How to use Apache as a Load Balancer for Confluence Data Center

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Platform Notice: Server and Data Center Only - This article only applies to Atlassian products on the server and data center platforms.

Atlassian applications can be accessed through Load Balancer, however, Atlassian Support does not provide assistance for configuring it. Consequently, Atlassian cannot guarantee providing any support for it.


This how-to guide aims to provide all the details you need to set up Apache as a Load Balancer for your Confluence Data Center instance. In this example, we will consider a two node Cluster with Synchrony in self-managed mode, although it should work fine for Synchrony standalone mode as well.

Tests for the steps below were performed with Confluence version 6.12.


In this section, we will cover how to configure your Apache server to act as a Load Balancer for your nodes.


  1. Apache version 2.4+ with support for support WebSockets
  2. The following modules must be enabled in your main httpd.conf file:
    1. proxy_module

    2. proxy_http_module

    3. proxy_wstunnel_module
    4. proxy_balancer_module
    5. lbmethod_byrequests_module
    6. headers_module
    7. rewrite_module

Virtual host settings

The configuration below enables support for WebSockets and forward requests directly to Synchrony, which should result in the lowest latency possible while interacting with the editor:

Apache Virtual Host
<VirtualHost *:80>

    # Specify your server name, should match the external domain of the instance
    ServerName <COMPANY-DOMAIN>

    <Location /balancer-manager>
        SetHandler balancer-manager
        Require all granted

    # Main Synchrony proxy rule
    ProxyPass /synchrony  balancer://synchrony-http/synchrony

    # Synchrony HTTP balancer declaration
    <Proxy balancer://synchrony-http>
        BalancerMember http://<Server1-IP>:<Synchrony-PORT> route=synnode1
        BalancerMember http://<Server2-IP>:<Synchrony-PORT> route=synnode2

        Require all granted

    # Synchrony WebSocket balancer declaration
    <Proxy balancer://synchrony-ws>
        BalancerMember ws://<Server1-IP>:<Synchrony-PORT> route=synnode1
        BalancerMember ws://<Server2-IP>:<Synchrony-PORT> route=synnode2

        Require all granted

    # WebSocket rewrite condition and rules
    RewriteEngine     On
    RewriteCond       %{REQUEST_URI}       ^/synchrony/(.*)/bayeux-sync1   [NC]
    RewriteRule       /(.*)                balancer://synchrony-ws/$1      [P,L]

    # Main Confluence balancer
    <Proxy "balancer://confluence-cluster">
        BalancerMember "http://<Server1-IP>:<Confluence-PORT>" route=1
        BalancerMember "http://<Server2-IP>:<Confluence-PORT>" route=2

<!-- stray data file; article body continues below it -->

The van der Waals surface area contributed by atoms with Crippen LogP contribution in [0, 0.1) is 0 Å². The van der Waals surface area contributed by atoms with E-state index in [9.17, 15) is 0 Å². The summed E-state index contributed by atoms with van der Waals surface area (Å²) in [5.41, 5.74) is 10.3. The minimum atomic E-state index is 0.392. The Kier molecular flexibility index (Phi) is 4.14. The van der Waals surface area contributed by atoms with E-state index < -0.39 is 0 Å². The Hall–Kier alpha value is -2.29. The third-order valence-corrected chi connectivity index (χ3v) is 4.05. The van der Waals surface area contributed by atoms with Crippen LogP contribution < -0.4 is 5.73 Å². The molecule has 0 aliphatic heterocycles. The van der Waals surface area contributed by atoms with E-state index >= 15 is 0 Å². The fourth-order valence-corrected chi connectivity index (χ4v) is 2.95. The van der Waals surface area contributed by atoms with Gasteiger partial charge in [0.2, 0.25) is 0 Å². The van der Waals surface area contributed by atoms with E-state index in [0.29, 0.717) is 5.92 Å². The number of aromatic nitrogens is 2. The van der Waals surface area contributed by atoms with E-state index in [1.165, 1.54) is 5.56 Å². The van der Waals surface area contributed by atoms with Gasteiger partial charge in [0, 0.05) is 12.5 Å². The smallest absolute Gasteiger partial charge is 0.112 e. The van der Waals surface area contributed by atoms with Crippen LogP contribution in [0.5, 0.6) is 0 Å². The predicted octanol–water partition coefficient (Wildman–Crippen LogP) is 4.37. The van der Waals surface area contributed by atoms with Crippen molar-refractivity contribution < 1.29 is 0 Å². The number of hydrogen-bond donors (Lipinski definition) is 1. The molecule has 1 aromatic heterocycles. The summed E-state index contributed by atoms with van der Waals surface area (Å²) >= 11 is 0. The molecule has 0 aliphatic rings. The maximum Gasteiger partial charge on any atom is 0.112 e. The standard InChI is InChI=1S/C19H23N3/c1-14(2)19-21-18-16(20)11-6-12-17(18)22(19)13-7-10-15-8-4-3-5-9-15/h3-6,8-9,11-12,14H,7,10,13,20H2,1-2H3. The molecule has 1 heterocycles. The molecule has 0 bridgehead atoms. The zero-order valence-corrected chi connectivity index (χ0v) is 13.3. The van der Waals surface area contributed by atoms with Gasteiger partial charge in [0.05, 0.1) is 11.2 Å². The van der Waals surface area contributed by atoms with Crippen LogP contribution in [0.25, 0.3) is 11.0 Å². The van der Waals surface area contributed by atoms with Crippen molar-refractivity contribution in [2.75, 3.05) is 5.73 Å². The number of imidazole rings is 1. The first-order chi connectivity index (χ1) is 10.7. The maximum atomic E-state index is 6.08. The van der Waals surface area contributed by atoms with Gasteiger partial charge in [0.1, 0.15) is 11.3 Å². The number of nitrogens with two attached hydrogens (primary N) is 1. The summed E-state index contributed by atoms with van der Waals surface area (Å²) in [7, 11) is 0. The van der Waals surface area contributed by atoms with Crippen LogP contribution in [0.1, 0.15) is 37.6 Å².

ProxySet stickysession=ROUTEID

    # Main Confluence proxy rules
    ProxyPass        "/" "balancer://confluence-cluster/"
    ProxyPassReverse "/" "balancer://confluence-cluster/"


You will notice that we have three balancers declared, they are:

  1. <Proxy balancer://synchrony-http>: Main Synchrony HTTP balancer, it will forward all non-WebSocket connections to the Synchrony nodes
  2. <Proxy balancer://synchrony-ws>: Second Synchrony balancer, this one is dedicated to forwarding the WebSocket connection that is established between the browser and Synchrony when we open the editor
  3. <Proxy "balancer://confluence-cluster">: This is the Confluence HTTP balancer, it will forward the requests that do not target Synchrony to the respective servers and endpoint

After creating the virtual host above, make sure to restart Apache so it can pick up the new settings.


If you are terminating SSL at Apache, which is recommended, you will just need to add the certificate related information to the configuration above and change the port of the Virtual Host to 443. Also, please make sure to swap the placeholders with the actual IPs and Ports used by Confluence and Synchrony.

Tomcat settings

In this section, we will cover the changes needed in <Confluence-Install>/conf/server.xml to add the Load Balancer settings. This is a connector example with the Proxy/LB settings in place:

<Connector port="<PORT>" connectionTimeout="20000" redirectPort="8443"
maxThreads="48" minSpareThreads="10"
enableLookups="false" acceptCount="10" debug="0" URIEncoding="UTF-8"
scheme="<HTTP/HTTPS>" proxyName="<DOMAIN>" proxyPort="<ProxyPort>"/>

The place holders here are:

  1. port="<PORT>": this should be set to the port that the balancer is targeting for the Confluence requests, by default it is 8090
  2. scheme="<HTTP/HTTPS>": this should match the protocol that you are using to access the application
  3. proxyName="<DOMAIN>": should be set to the company domain, same as the proxy ServerName parameter and the server base URL set in the UI
  4. proxyPort="<ProxyPort>": set this to the port that Apache is listening to, usually 80 for HTTP and 443 for HTTPS

Make sure to apply those changes in all of your Confluence nodes and restart them to apply.


If you face issues while creating/editing pages (specifically, 404 HTTP responses), check: CONFSERVER-55946 - Getting issue details... STATUS

Additionally, confirm that you don't have this property set on your Apache configs: ProxyErrorOverride on.

If you do, remove it.

DescriptionConfigure Apache as Load Balancer for Confluence Data Center

Last modified on Jan 6, 2021

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